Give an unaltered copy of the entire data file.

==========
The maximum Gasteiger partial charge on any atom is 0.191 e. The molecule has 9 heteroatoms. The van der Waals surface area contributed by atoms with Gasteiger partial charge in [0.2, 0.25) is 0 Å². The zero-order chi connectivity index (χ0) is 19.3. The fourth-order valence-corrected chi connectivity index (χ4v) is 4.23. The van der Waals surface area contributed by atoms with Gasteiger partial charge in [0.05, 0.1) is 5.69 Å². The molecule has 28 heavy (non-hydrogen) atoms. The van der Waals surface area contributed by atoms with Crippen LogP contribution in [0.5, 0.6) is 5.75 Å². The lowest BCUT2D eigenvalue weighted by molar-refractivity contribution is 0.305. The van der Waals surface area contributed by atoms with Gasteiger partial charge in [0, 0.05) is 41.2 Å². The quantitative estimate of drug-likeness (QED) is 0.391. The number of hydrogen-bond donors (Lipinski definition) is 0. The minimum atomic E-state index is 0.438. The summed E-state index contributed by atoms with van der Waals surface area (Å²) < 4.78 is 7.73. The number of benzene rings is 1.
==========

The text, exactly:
The maximum Gasteiger partial charge on any atom is 0.191 e. The molecule has 9 heteroatoms. The van der Waals surface area contributed by atoms with Gasteiger partial charge in [0.2, 0.25) is 0 Å². The zero-order chi connectivity index (χ0) is 19.3. The fourth-order valence-corrected chi connectivity index (χ4v) is 4.23. The van der Waals surface area contributed by atoms with Gasteiger partial charge in [0.05, 0.1) is 5.69 Å². The molecule has 28 heavy (non-hydrogen) atoms. The van der Waals surface area contributed by atoms with Crippen LogP contribution in [0.5, 0.6) is 5.75 Å². The lowest BCUT2D eigenvalue weighted by molar-refractivity contribution is 0.305. The van der Waals surface area contributed by atoms with Gasteiger partial charge in [0, 0.05) is 41.2 Å². The quantitative estimate of drug-likeness (QED) is 0.391. The number of hydrogen-bond donors (Lipinski definition) is 0. The minimum atomic E-state index is 0.438. The summed E-state index contributed by atoms with van der Waals surface area (Å²) < 4.78 is 7.73. The number of benzene rings is 1.